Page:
It’s the end of the world. Seriously. Apophis is rising and is going to swallow the sun, sending the whole world into Chaos. And the gods, from the dotty old man Ra down to Carter and Sadie Kane’s father in the underworld, are powerless to stop it.
Which means saving the world is up to a 12- and 14-year-old. Can they trust the dead, somewhat evil, ghost magician and go through with their certifiably insane plan? And if they do, will it actually work? (And in the meantime, can they figure out their love lives?)
I’m not sure that I have anything original to say about this one that I haven’t said about the other two in the series. It’s still a fun adventure, and Carter and Sadie are still acting way older than their age (though Riordan deftly acknowledges this: he has a throwaway line about how kids who channel gods and are technically orphans tend to act older). I still think the whole channeling gods thing is weird, though, again, Riordan deals with this in a clever way, addressing the readers’ concerns through the voice of Sadie. It’s not as funny as the Olympus books, but there are moments of laughter.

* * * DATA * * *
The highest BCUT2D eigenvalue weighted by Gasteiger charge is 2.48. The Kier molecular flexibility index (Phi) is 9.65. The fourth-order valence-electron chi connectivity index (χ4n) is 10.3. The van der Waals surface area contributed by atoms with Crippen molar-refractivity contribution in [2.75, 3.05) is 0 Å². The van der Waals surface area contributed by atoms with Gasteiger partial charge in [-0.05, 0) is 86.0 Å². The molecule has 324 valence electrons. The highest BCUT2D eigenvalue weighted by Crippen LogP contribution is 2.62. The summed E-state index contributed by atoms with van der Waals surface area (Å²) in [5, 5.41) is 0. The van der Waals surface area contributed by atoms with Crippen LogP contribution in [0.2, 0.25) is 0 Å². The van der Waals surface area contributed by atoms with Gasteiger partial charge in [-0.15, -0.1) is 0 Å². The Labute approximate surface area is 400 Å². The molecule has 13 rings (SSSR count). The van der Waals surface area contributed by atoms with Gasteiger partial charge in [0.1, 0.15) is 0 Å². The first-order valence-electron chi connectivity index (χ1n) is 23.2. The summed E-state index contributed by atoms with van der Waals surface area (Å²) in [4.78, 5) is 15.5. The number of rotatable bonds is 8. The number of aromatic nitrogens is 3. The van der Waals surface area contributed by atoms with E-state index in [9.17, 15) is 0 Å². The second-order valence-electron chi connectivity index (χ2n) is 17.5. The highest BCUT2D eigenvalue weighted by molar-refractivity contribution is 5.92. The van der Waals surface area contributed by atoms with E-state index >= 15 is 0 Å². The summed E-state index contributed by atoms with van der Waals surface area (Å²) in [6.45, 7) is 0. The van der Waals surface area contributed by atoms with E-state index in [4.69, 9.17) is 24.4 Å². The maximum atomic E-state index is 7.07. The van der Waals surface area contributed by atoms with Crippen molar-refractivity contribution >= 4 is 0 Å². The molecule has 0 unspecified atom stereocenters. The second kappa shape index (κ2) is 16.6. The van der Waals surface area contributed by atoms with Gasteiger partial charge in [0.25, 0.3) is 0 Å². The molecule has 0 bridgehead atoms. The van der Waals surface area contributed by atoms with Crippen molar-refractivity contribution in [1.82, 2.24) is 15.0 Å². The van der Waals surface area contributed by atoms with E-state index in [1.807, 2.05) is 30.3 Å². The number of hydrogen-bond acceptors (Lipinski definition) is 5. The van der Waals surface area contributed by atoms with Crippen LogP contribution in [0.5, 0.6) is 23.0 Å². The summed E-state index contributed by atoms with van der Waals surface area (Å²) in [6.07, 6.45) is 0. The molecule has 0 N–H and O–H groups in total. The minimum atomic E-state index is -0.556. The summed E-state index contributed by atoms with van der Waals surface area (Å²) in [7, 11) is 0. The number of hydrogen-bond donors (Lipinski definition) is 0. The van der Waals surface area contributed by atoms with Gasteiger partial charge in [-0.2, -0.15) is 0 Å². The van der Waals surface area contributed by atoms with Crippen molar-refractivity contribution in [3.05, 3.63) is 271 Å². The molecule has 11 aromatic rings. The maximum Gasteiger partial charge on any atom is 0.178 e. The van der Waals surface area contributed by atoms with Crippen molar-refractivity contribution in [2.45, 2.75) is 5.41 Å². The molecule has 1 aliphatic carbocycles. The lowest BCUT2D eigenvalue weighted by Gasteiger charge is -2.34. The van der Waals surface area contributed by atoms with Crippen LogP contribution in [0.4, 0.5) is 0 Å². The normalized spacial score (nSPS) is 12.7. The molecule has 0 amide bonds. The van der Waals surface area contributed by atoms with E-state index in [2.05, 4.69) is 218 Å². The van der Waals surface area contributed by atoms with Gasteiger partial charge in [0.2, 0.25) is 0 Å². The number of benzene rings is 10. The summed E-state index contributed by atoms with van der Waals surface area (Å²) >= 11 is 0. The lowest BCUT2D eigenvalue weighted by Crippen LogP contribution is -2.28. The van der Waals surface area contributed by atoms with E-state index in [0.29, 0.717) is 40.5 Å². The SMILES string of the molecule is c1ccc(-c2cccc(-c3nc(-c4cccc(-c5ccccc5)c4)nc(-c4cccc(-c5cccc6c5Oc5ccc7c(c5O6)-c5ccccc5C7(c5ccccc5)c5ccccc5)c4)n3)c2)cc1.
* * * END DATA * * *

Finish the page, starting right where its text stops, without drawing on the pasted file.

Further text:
I do have to admit that Riordan ended the series well. There are a few loose ends so he could revisit Carter and Sadie if he wanted to (including a vague reference to joining up with “other gods,” which should make Percy fans happy), but this story is complete. (And he managed without an overlong epilogue telling us where Carter and Sadie are in 20 years!)
It’s not my favorite series, or even my favorite of Riordan’s work, but it’s a good solid one, that should appeal to those fascinated by Egypt and Egyptian mythology.
Rated: Mild, for violence and a couple instances of mild swearing.